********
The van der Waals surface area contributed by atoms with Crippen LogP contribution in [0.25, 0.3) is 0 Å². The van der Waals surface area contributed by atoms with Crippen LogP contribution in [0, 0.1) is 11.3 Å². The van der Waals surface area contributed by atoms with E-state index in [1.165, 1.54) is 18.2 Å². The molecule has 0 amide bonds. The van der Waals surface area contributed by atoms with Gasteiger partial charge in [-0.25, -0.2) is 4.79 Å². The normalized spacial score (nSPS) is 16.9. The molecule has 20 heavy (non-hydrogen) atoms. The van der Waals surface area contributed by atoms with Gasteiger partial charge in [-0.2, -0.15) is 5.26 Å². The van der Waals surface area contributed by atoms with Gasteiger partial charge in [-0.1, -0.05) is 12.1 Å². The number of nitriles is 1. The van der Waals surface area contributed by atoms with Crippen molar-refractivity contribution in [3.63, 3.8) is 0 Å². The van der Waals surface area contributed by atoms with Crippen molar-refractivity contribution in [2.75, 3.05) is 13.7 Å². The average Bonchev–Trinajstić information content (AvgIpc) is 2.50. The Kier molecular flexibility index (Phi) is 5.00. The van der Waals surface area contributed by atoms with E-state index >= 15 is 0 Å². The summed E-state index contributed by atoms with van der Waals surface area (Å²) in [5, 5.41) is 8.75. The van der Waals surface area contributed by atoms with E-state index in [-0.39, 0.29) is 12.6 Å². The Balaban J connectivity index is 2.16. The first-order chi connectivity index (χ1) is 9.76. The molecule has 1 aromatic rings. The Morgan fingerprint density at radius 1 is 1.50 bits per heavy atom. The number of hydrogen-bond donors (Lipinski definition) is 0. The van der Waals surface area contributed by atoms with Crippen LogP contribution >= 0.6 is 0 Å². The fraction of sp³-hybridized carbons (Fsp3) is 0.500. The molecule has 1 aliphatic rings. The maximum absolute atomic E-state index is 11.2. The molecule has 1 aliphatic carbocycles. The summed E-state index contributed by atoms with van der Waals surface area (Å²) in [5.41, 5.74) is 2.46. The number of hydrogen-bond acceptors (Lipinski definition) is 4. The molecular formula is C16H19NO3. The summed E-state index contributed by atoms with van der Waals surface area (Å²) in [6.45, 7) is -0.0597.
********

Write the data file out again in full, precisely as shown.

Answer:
The van der Waals surface area contributed by atoms with Crippen LogP contribution in [0.25, 0.3) is 0 Å². The van der Waals surface area contributed by atoms with Crippen LogP contribution in [0, 0.1) is 11.3 Å². The van der Waals surface area contributed by atoms with E-state index in [1.165, 1.54) is 18.2 Å². The molecule has 0 amide bonds. The van der Waals surface area contributed by atoms with Gasteiger partial charge in [-0.25, -0.2) is 4.79 Å². The normalized spacial score (nSPS) is 16.9. The molecule has 20 heavy (non-hydrogen) atoms. The van der Waals surface area contributed by atoms with Gasteiger partial charge in [-0.2, -0.15) is 5.26 Å². The van der Waals surface area contributed by atoms with Gasteiger partial charge in [-0.1, -0.05) is 12.1 Å². The number of nitriles is 1. The van der Waals surface area contributed by atoms with Crippen molar-refractivity contribution in [3.63, 3.8) is 0 Å². The van der Waals surface area contributed by atoms with Crippen molar-refractivity contribution in [2.75, 3.05) is 13.7 Å². The average Bonchev–Trinajstić information content (AvgIpc) is 2.50. The Kier molecular flexibility index (Phi) is 5.00. The van der Waals surface area contributed by atoms with E-state index >= 15 is 0 Å². The summed E-state index contributed by atoms with van der Waals surface area (Å²) in [5, 5.41) is 8.75. The van der Waals surface area contributed by atoms with E-state index in [-0.39, 0.29) is 12.6 Å². The Balaban J connectivity index is 2.16. The first-order chi connectivity index (χ1) is 9.76. The molecule has 1 aromatic rings. The Morgan fingerprint density at radius 1 is 1.50 bits per heavy atom. The number of hydrogen-bond donors (Lipinski definition) is 0. The van der Waals surface area contributed by atoms with Crippen LogP contribution >= 0.6 is 0 Å². The fraction of sp³-hybridized carbons (Fsp3) is 0.500. The molecule has 1 aliphatic rings. The maximum absolute atomic E-state index is 11.2. The molecule has 1 aliphatic carbocycles. The summed E-state index contributed by atoms with van der Waals surface area (Å²) in [5.41, 5.74) is 2.46. The number of hydrogen-bond acceptors (Lipinski definition) is 4. The molecular formula is C16H19NO3. The summed E-state index contributed by atoms with van der Waals surface area (Å²) in [6.45, 7) is -0.0597.